WASHINGTON (Reuters) - More than 100 U.S.-based retailers, agriculture groups and transportation councils urged the government’s trade agency on Tuesday to preserve trucking provisions in any new version of the North American Free Trade Agreement.
The Office of the U.S. Trade Representative has proposed eliminating the provision that allows Mexican trucks to move more easily into the United States, and vice versa, and instead reverting to rules established by Congress, which would likely be more restrictive on Mexican trucks.
“We depend on the trucking industry, both American and Mexican, to safely and efficiently haul our products in both countries,” the groups said in a letter to U.S. Trade Representative Robert Lighthizer.
The USTR did not respond to a request for comment.
President Donald Trump has criticized NAFTA for draining U.S. manufacturing jobs to Mexico, calling it “the worst trade deal ever made” and he has threatened to cancel the 1994 pact signed by the United States, Mexico and Canada even as the countries negotiate to rework the deal.
It took almost a decade after NAFTA’s passage to fully implement the truck provision, as the Americans argued Mexican trucks posed a safety risk. The U.S. government eventually backed down and allowed trucks to cross the border.
The letter, which was signed by groups including the American Farm Bureau, the Retail Industry Leaders Association, North American Shippers Association, and The Toy Association, said that Mexican trucks do not actually compete with American trucks.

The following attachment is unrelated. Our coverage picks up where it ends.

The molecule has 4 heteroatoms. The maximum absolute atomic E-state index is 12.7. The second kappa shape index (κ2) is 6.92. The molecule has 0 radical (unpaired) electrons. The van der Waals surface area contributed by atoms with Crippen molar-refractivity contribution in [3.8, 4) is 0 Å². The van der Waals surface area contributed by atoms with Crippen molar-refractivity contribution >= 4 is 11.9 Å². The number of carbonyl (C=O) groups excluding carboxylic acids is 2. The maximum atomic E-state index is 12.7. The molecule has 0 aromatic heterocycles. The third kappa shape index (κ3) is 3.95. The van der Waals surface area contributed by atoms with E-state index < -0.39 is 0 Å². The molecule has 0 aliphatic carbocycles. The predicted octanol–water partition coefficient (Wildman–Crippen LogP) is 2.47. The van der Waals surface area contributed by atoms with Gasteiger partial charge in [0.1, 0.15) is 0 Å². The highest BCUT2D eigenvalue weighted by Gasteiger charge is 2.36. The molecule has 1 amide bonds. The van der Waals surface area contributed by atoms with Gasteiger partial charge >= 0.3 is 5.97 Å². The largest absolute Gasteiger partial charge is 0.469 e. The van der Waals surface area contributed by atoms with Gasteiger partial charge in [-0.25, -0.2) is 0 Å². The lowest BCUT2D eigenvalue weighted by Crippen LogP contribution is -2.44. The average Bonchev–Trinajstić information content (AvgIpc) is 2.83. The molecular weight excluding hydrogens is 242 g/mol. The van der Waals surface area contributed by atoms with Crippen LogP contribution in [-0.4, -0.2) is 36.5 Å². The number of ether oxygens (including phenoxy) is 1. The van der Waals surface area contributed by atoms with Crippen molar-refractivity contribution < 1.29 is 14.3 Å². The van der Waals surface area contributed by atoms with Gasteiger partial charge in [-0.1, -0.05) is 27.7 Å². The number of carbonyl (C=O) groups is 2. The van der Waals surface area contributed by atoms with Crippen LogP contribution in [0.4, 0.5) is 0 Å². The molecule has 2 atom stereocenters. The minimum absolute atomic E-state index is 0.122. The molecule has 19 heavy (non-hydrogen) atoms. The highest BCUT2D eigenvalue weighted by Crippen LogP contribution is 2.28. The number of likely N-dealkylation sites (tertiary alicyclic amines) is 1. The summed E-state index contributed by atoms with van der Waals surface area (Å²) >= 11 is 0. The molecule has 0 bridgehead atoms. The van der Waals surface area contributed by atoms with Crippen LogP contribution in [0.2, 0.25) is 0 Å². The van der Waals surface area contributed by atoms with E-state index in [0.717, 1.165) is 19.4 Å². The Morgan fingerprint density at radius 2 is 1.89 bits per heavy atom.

“Currently, it is a small, but important way of making sure our industries and North America remain competitive in the world market,” the letter said.
The Teamsters Union, which represents many American truck drivers, said it supports the USTR decision to reconsider the trucking provision.
“The Teamsters Union and our allies among highway safety advocates and independent long-haul drivers are all very glad that the administration has put this issue back on the table,” said Mike Dolan, the top legislative representative for the union.
Dolan said the other groups misunderstood the USTR proposal, “which is simply to let the Congress legislate in this area, to keep our interstates safe and to safeguard the competitiveness of the American trucking industry.”
Reporting by Ginger Gibson; editing by Grant McCool